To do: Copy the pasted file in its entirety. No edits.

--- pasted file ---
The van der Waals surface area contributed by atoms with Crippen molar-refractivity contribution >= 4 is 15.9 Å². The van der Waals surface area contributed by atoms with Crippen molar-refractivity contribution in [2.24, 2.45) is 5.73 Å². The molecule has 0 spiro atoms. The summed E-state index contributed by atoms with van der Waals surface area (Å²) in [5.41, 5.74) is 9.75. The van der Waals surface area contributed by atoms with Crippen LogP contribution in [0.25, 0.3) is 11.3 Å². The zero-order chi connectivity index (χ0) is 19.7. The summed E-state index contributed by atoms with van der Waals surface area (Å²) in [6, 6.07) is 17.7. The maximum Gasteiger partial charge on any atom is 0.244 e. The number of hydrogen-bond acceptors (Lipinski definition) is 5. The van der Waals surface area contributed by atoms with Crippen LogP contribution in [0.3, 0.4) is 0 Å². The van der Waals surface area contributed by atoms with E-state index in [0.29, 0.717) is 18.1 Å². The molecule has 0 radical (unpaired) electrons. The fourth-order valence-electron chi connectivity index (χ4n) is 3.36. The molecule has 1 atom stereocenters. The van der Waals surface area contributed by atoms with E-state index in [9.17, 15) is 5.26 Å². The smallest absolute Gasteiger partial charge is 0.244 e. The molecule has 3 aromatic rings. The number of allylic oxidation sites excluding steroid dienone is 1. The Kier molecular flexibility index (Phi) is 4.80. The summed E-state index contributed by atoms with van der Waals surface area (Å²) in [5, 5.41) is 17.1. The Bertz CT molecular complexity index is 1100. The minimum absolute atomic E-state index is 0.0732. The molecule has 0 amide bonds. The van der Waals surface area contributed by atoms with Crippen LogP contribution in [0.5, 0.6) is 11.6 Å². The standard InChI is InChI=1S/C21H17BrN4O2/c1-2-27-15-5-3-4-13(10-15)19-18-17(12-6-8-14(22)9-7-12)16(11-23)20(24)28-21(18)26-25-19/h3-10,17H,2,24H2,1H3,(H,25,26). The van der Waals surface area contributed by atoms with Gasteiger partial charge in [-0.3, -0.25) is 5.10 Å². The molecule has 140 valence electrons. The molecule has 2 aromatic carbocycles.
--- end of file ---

The van der Waals surface area contributed by atoms with Crippen molar-refractivity contribution >= 4 is 15.9 Å². The van der Waals surface area contributed by atoms with Crippen molar-refractivity contribution in [2.24, 2.45) is 5.73 Å². The molecule has 0 spiro atoms. The summed E-state index contributed by atoms with van der Waals surface area (Å²) in [5.41, 5.74) is 9.75. The van der Waals surface area contributed by atoms with Crippen LogP contribution in [0.25, 0.3) is 11.3 Å². The zero-order chi connectivity index (χ0) is 19.7. The summed E-state index contributed by atoms with van der Waals surface area (Å²) in [6, 6.07) is 17.7. The maximum Gasteiger partial charge on any atom is 0.244 e. The number of hydrogen-bond acceptors (Lipinski definition) is 5. The van der Waals surface area contributed by atoms with Crippen LogP contribution in [0.3, 0.4) is 0 Å². The van der Waals surface area contributed by atoms with E-state index in [0.29, 0.717) is 18.1 Å². The molecule has 0 radical (unpaired) electrons. The fourth-order valence-electron chi connectivity index (χ4n) is 3.36. The molecule has 1 atom stereocenters. The van der Waals surface area contributed by atoms with E-state index in [9.17, 15) is 5.26 Å². The smallest absolute Gasteiger partial charge is 0.244 e. The molecule has 3 aromatic rings. The number of allylic oxidation sites excluding steroid dienone is 1. The Kier molecular flexibility index (Phi) is 4.80. The summed E-state index contributed by atoms with van der Waals surface area (Å²) in [5, 5.41) is 17.1. The Bertz CT molecular complexity index is 1100. The minimum absolute atomic E-state index is 0.0732. The molecule has 0 amide bonds. The van der Waals surface area contributed by atoms with Crippen LogP contribution in [0.5, 0.6) is 11.6 Å². The standard InChI is InChI=1S/C21H17BrN4O2/c1-2-27-15-5-3-4-13(10-15)19-18-17(12-6-8-14(22)9-7-12)16(11-23)20(24)28-21(18)26-25-19/h3-10,17H,2,24H2,1H3,(H,25,26). The van der Waals surface area contributed by atoms with Gasteiger partial charge in [-0.3, -0.25) is 5.10 Å². The molecule has 140 valence electrons. The molecule has 2 aromatic carbocycles.